[0004] Today, CDs are very much more prevalent than vinyl records. Many people nowadays do not own vinyl records at all. This clearly presents the potential amateur DJ with a difficulty in that he is either required to spend a substantial sum of money on a CD-based system (preferably one which enables scratching) so that he can use his collection of CDs, or to spend less on the requisite equipment but invest in new vinyl records in order to be able to mix them. Because of these problems, many people who would be keen to try their hand at amateur DJ-ing are prevented from doing so.

[0005] One way of overcoming the problems associated with amateur DJ-ing identified above is to use a PC on which the music to be mixed has been stored in a digital format such as MP3. Music may readily be transferred from a CD onto a hard drive of a PC, and can then be played through the sound card of the PC. Existing sound cards allow the simultaneous reproduction of two audio tracks, and existing ‘virtual DJ’ software packages such as AtomixMP3 (http://www.atomixmp3.com) enables the user to mix two tracks.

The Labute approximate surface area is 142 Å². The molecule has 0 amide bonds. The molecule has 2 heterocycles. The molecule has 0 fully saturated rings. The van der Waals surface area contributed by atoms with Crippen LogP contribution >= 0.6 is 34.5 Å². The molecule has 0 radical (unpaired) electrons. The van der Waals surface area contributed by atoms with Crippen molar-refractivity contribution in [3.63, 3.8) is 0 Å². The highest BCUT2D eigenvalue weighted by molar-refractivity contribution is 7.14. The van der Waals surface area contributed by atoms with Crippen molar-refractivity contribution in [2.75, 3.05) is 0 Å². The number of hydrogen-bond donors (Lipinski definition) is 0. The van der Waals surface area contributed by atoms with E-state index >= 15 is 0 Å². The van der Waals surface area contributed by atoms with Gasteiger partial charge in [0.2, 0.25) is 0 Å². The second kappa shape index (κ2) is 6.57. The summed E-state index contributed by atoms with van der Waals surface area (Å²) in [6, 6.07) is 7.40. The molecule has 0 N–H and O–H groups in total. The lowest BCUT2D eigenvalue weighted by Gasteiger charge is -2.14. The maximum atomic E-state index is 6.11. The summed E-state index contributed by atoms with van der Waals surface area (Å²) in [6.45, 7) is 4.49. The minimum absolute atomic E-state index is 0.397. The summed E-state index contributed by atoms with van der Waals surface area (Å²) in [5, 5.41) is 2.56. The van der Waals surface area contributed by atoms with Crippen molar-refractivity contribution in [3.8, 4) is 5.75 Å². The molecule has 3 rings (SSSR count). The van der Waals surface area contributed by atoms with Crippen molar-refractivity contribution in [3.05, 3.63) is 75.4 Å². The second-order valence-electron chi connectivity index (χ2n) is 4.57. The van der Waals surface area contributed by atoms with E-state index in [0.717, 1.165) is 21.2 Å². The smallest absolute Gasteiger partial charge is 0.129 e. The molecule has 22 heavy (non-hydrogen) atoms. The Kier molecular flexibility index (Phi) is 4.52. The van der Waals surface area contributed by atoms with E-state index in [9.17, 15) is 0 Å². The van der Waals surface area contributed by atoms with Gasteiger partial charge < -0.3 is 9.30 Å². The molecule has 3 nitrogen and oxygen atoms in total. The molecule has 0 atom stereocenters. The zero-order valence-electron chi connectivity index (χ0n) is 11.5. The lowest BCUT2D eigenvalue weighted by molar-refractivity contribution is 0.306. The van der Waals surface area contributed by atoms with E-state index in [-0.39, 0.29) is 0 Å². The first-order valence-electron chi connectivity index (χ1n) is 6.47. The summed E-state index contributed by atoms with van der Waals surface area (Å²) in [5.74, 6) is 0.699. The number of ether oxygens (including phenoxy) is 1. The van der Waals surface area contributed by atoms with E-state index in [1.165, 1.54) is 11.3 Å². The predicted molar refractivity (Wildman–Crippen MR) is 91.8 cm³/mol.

[0006] It should be emphasised that any reference herein to a ‘sound card’ also includes an audio chipset which provides the ability to convert a digital audio signal into an analogue audio signal which is then amplified in order to drive speakers or headphones.